Open Access Graduate Research Paper
The use of adolescent aggression has been documented as being increasingly problematic (Faretra, 1981; Marohn, 1982; Short & Simeonsson, 1986). Violence in the schools has increased at a rate of sixty per cent in a five year period from 1971 to 1975 (Short & Simeonsson, 1986). A relationship has been found to exist between juvenile delinquents' use of aggressive behaviors and their use of irrational beliefs and emotional reasoning (Bandura, 1977; Ellis, 1977a, 1983; Burns, 1981). Irrational beliefs are idealized concepts or beliefs to which the user subscribes, and are based on the individual's emotional state rather than on factual evidence (Ellis, 1984; Burns, 1981; Orbach & Hadas, 1977). Juvenile delinquents' aggressive behaviors are not the consequence of the activating event which made them feel bad or use acting out behaviors, but instead it is what they believe about the event which triggers their response of aggression (Ellis & Grieger, 1977; Grieger & Boyd, 1980). It is the irrational beliefs about what happened, or the activating event rather than the event itself, which are used by individuals as a basis to decide to choose inappropriate behaviors such as aggression (Kassinove, Crisci, & Tiegerman, 1977; DiGiuseppe & Kassinove, 1976; Knaus, 1974).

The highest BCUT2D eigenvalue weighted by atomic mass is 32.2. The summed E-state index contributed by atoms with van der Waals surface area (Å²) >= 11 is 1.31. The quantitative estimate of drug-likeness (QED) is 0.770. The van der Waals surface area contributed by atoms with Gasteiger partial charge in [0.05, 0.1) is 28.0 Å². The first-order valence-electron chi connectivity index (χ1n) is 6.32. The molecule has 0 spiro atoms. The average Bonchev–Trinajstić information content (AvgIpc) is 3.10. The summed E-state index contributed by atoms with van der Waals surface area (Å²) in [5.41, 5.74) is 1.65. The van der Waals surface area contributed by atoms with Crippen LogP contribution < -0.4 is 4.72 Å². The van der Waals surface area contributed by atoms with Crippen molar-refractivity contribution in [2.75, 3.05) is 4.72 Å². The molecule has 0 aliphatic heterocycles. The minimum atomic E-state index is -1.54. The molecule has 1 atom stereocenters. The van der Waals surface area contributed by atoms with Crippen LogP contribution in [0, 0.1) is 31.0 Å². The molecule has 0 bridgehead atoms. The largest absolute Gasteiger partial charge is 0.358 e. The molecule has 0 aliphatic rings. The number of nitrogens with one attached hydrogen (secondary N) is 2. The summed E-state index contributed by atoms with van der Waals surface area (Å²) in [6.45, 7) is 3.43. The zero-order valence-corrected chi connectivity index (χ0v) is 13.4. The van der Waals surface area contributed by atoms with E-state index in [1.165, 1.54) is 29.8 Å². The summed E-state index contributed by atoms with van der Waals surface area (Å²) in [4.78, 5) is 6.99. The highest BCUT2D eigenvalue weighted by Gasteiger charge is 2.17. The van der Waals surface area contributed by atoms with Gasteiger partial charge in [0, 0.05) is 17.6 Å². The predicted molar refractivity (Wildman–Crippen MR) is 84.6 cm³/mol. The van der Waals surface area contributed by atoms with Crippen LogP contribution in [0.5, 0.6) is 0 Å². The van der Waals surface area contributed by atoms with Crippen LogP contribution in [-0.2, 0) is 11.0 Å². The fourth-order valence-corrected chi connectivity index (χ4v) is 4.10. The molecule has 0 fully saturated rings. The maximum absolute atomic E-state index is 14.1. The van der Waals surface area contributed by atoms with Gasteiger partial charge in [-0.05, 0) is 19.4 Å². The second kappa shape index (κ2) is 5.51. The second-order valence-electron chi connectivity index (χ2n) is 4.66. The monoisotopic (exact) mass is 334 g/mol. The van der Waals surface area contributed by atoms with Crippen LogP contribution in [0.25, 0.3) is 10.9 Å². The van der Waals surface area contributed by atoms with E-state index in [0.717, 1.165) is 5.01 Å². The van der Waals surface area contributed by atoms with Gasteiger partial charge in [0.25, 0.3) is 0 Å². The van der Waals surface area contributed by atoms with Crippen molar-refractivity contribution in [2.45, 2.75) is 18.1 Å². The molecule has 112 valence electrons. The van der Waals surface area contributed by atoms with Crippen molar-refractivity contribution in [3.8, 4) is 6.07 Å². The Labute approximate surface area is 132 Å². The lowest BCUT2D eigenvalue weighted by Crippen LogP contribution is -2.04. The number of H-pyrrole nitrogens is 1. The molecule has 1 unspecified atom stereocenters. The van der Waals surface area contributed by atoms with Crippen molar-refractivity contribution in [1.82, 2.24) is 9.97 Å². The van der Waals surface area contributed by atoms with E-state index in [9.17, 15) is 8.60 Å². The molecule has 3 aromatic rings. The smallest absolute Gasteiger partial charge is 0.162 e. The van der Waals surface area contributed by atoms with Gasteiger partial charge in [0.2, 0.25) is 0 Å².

Year of Submission
Master of Arts
Department of Educational Administration and Counseling
1 PDF file (17 leaves)
©1989 Jimmy Susan Binns Ramsey
Ramsey, Jimmy Susan Binns, "The relationship between juvenile delinquents' behaviors and irrational beliefs" (1989). Graduate Research Papers. 3120.